- The BMW 2002 launched the brand’s sport-sedan reputation, and the 2002tii model is its ultimate expression.
- This 1974 2002tii benefits from extensive work, some of which moved the car away from stock but should pay dividends in drivability.
- This Bring a Trailer auction ends August 31.
From the outside, there is something severe about the restrained styling of a classic BMW 2002. This all-black example manages to be almost clerical in spirit, like a priestly cassock or nun’s habit, all clasped hands and pious intent. But, as former Car and Driver editor David E. Davis, Jr. once wrote, “Turn your hymnals to Number 2002 and we’ll sing two choruses of Whispering Bomb.” A 2002tii is not for saints but for us speedy sinners.
Today’s pick over at Bring A Trailer—which, like Car and Driver, is part of Hearst Autos—is a 1974 BMW 2000tii achingly beautiful in black and chrome. Its subtlety and simplicity stand in stark contrast to the marque’s current lineup, which ranges from overwrought coupes to the XM SUV, the latter’s colossal twin grilles lending it an uncanny resemblance to Pumba from The Lion King.
A 2002 is as meerkat to the warthoggy XM: light, elegant, deft. This nimble little car charmed the pants off Davis, to the extent that his 1968 review of the 114-hp carburetted version stands as one of the great automotive reviews of all time.
“To my way of thinking, the 2002 is one of modern civilization’s all-time best ways to get somewhere sitting down. It grabs you.”
The tii suffix on this 1974 2002 indicates further zip under the hood, thanks to Kugelfisher mechanical fuel injection. So-equipped, the fizzy little 2.0-liter four-cylinder engine is good for 125 horsepower and 127 pound-feet of torque, rasping its merry song out of a stainless-steel exhaust. It’s paired with a five-speed manual from a later car and a limited-slip rear differential. Testing a 2002tii, Car and Driver‘s Patrick Bedard, wrote:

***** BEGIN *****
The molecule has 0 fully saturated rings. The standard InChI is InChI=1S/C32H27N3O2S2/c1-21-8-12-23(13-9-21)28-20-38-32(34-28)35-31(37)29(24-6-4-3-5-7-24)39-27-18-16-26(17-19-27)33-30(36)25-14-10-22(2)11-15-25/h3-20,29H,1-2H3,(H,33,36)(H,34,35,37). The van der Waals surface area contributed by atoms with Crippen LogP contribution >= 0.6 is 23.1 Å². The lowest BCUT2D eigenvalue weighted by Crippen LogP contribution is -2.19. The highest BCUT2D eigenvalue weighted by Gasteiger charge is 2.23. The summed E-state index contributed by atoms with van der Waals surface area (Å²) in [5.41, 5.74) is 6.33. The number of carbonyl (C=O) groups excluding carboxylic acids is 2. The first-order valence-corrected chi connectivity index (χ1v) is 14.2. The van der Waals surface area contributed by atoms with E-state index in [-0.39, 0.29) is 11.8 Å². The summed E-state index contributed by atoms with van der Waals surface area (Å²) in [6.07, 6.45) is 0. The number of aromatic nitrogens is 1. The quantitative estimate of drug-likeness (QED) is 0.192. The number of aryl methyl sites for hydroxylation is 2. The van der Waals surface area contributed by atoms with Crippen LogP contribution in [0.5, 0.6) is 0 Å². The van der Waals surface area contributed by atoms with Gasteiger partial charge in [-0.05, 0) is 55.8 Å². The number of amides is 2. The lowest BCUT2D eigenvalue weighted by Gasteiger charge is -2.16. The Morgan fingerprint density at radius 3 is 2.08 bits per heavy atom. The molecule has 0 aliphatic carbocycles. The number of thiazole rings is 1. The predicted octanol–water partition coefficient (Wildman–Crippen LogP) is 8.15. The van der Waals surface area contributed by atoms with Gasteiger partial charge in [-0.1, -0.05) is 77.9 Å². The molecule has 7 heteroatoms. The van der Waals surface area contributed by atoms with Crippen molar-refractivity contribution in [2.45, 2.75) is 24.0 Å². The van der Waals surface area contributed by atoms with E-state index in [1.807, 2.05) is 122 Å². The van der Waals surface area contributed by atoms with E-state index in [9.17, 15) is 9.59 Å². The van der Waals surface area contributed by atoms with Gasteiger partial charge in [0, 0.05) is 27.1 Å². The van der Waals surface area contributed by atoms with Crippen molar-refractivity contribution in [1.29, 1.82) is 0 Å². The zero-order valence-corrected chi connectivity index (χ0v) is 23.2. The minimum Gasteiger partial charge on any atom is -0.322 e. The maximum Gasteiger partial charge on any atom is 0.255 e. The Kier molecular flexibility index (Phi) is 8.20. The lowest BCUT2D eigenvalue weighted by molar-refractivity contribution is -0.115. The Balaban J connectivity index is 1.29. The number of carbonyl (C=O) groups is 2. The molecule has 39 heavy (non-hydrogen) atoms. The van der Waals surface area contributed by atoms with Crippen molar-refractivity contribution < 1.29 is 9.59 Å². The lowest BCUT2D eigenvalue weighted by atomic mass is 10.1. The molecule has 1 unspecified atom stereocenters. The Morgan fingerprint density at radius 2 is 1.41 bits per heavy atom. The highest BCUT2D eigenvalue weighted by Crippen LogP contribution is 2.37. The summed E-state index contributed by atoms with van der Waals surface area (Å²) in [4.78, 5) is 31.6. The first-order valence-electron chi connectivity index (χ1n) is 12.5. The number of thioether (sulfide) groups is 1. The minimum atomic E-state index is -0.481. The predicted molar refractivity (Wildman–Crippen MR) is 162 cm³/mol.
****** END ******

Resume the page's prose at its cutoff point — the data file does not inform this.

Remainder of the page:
No matter how you try, you can’t help but like it. It is the essence of motoring truth: no strobe stripes, no phony teardrop racing mirrors, no triple turret taillights. Just finely honed machinery in the simplest steel and glass case. And it works. It handles—with the agility of a pro flanker back—and the fuel-injected engine can make the parson breathe hard.
Being a 1974, this example has the square taillights of the later 2002 models; enthusiasts of the breed may argue that the earlier round taillights are a little prettier (although the earlier chrome bumpers have been retrofitted). Mere quibbling, as the car is so well-sorted. Recaro seats and a Nardi shift knob and three-spoke steering wheel enhance a clean and spartan cockpit. Bilstein shocks and 13-inch Gotti wheels keep the footwork light and lively.
Plenty of recent servicing has been performed by the previous owner, including a new aluminum radiator, fuel and water pumps, and various bits of the ignition system. The stainless steel exhaust is also new and should provide an excellent soundtrack for a weekend’s backroad flogging.
Which, should you have the winning bid on this lovely 2002tii, is practically a commandment.
Brendan McAleer is a freelance writer and photographer based in North Vancouver, B.C., Canada. He grew up splitting his knuckles on British automobiles, came of age in the golden era of Japanese sport-compact performance, and began writing about cars and people in 2008. His particular interest is the intersection between humanity and machinery, whether it is the racing career of Walter Cronkite or Japanese animator Hayao Miyazaki’s half-century obsession with the Citroën 2CV. He has taught both of his young daughters how to shift a manual transmission and is grateful for the excuse they provide to be perpetually buying Hot Wheels.